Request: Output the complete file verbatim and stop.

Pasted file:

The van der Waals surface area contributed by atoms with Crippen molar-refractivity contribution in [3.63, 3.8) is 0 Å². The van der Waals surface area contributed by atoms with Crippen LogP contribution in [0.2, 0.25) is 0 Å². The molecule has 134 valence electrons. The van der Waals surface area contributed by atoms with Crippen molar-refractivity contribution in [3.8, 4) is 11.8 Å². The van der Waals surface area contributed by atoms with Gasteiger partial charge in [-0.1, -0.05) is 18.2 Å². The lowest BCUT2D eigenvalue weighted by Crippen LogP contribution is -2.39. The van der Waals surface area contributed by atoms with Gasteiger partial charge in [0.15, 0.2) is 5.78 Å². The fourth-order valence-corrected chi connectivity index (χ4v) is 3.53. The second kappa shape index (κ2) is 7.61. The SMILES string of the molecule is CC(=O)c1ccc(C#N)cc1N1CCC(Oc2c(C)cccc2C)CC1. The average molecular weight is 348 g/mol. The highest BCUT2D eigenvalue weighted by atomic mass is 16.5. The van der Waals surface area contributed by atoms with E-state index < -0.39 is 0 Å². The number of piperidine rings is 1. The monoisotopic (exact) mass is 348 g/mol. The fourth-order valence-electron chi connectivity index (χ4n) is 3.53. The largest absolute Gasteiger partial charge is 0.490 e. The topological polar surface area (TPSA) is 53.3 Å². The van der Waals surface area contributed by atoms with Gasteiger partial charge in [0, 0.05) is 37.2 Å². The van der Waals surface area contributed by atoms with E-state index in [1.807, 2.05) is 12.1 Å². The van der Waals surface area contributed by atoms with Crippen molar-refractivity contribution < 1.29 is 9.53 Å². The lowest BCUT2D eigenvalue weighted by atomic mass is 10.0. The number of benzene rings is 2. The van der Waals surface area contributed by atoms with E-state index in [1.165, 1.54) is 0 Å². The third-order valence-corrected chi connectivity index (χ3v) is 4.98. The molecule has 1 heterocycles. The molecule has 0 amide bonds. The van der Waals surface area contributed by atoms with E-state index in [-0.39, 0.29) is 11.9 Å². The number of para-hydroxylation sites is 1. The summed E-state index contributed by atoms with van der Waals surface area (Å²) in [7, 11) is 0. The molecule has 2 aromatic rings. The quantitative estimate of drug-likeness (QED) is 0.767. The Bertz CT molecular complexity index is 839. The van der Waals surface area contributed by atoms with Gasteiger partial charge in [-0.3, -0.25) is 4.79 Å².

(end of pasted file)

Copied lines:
The van der Waals surface area contributed by atoms with Crippen molar-refractivity contribution in [3.63, 3.8) is 0 Å². The van der Waals surface area contributed by atoms with Crippen LogP contribution in [0.2, 0.25) is 0 Å². The molecule has 134 valence electrons. The van der Waals surface area contributed by atoms with Crippen molar-refractivity contribution in [3.8, 4) is 11.8 Å². The van der Waals surface area contributed by atoms with Gasteiger partial charge in [-0.1, -0.05) is 18.2 Å². The lowest BCUT2D eigenvalue weighted by Crippen LogP contribution is -2.39. The van der Waals surface area contributed by atoms with Gasteiger partial charge in [0.15, 0.2) is 5.78 Å². The fourth-order valence-corrected chi connectivity index (χ4v) is 3.53. The second kappa shape index (κ2) is 7.61. The SMILES string of the molecule is CC(=O)c1ccc(C#N)cc1N1CCC(Oc2c(C)cccc2C)CC1. The average molecular weight is 348 g/mol. The highest BCUT2D eigenvalue weighted by atomic mass is 16.5. The van der Waals surface area contributed by atoms with E-state index < -0.39 is 0 Å². The number of piperidine rings is 1. The monoisotopic (exact) mass is 348 g/mol. The fourth-order valence-electron chi connectivity index (χ4n) is 3.53. The largest absolute Gasteiger partial charge is 0.490 e. The topological polar surface area (TPSA) is 53.3 Å². The van der Waals surface area contributed by atoms with Gasteiger partial charge in [0, 0.05) is 37.2 Å². The van der Waals surface area contributed by atoms with E-state index in [1.807, 2.05) is 12.1 Å². The van der Waals surface area contributed by atoms with Crippen molar-refractivity contribution < 1.29 is 9.53 Å². The lowest BCUT2D eigenvalue weighted by atomic mass is 10.0. The number of benzene rings is 2. The van der Waals surface area contributed by atoms with E-state index in [1.165, 1.54) is 0 Å². The third-order valence-corrected chi connectivity index (χ3v) is 4.98. The molecule has 1 heterocycles. The molecule has 0 amide bonds. The van der Waals surface area contributed by atoms with E-state index in [-0.39, 0.29) is 11.9 Å². The number of para-hydroxylation sites is 1. The summed E-state index contributed by atoms with van der Waals surface area (Å²) in [7, 11) is 0. The molecule has 2 aromatic rings. The quantitative estimate of drug-likeness (QED) is 0.767. The Bertz CT molecular complexity index is 839. The van der Waals surface area contributed by atoms with Gasteiger partial charge in [-0.3, -0.25) is 4.79 Å².